3. Use it or lose it.

One challenge some students face when learning online is retention of the course content. Students surveyed agreed that finding a way to apply the concepts helped them retain the information. "I applied the 'use-or-lose' technique. As soon as I'd read or study it, I put the knowledge to work through collaboration with students or at my place of employment."
One way to apply these concepts goes back to the use of the online threaded discussion. Concepts can be interpreted and restated in each student's own words in an active dialogue with others. Another student commented that "applying the new material to what I already knew" was a helpful way to retain the material from the online course. Several successful online students mentioned that they retained what they read by developing a way to apply those concepts to a current or past experience, for example at work (31.6 percent). Just under half of the students (47.4 percent) explained that taking handwritten notes from the online text helped them retain essential points. One student explained that she "took notes from the book and micro lectures, just as if [I] were in a regular face-to-face course."

4. Make questions useful to your learning.

One student commented that "asking questions is integral to learning. By asking questions, fellow students and instructors would go deeper into the subject. Going deeper made the subject matter more understandable." The online course environment typically provides communication tools (such as threaded discussions, e-mail connectivity, and live chat) that students can use to ask in-depth questions. Students also can take the time to craft questions that may go beyond what they would ask in an in-person course, probing the subject with greater specificity.

Asking questions helped me to understand the material. I was a student that did not have experience in many [online] classes, but the other students did. Asking questions of some of the other students helped me understand the principles and practices professionals in the field face on a daily basis. From the responses to this survey, successful online students spent time researching and crafting questions (21 percent) and making them clear and understandable (10.5 percent). They found thoughtful questions to be a valuable resource in support of their online learning experience, although 26.3 percent of their peers admitted they just asked questions.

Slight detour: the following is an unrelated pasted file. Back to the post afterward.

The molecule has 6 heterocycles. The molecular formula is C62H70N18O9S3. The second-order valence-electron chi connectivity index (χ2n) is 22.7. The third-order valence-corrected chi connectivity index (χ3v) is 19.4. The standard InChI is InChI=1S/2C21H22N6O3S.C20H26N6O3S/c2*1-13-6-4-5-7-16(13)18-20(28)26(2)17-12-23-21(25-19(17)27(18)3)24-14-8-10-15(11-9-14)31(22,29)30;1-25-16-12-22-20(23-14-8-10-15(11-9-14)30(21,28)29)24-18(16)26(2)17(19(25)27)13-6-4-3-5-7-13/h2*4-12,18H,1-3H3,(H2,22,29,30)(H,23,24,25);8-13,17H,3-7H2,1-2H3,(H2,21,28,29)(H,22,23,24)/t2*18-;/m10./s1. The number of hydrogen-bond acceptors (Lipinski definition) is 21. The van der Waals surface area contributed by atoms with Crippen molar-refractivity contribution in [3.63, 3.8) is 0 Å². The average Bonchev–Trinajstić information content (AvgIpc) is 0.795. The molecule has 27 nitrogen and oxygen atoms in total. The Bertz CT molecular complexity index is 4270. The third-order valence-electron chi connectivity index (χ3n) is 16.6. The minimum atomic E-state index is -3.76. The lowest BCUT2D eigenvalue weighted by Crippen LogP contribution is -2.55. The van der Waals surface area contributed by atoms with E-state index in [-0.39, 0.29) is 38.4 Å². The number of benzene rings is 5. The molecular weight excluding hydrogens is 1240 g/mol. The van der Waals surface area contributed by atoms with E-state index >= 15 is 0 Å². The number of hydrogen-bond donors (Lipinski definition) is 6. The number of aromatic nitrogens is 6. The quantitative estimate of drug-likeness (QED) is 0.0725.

5. Stay motivated.

Without direct physical contact and interaction with other learners or an instructor, online students can lose their interest or motivation mid-way through their course or program. The graduates who participated in this study were asked what motivation techniques they found most helpful in preventing burnout or loss of interest when studying online. As one student put it, "keeping your eye on the prize" is always helpful. Another student commented, "The main motivator was envisioning myself in cap and gown, walking up and receiving my degree, and having all my dear family and friends in attendance." [5]

Students also mentioned they find motivation in getting a good grade (21 percent) and in setting personal goals (42 percent). One student stated, "I always want to get an 'A' in every course I take. It doesn't matter as much in graduate school as it did as an undergraduate, but it still motivates me." Some students took advantage of opportunities to work with other online students, using the encouragement and feedback they received from that connection to stay motivated (15.8 percent). One student explained, "I had a friend (in my online courses) that I teamed up with, and we tried hard to make sure we not only finished our assignments, but that we turned in only the highest quality work possible." [5]

Each individual may find something different that works for him or her in staying motivated. One student promised to buy himself a new truck if he completed the degree. With a greater amount of work done independently in online courses, a new online student would be well advised to consider developing personal techniques for staying engaged, specifically by creating a self-motivation plan.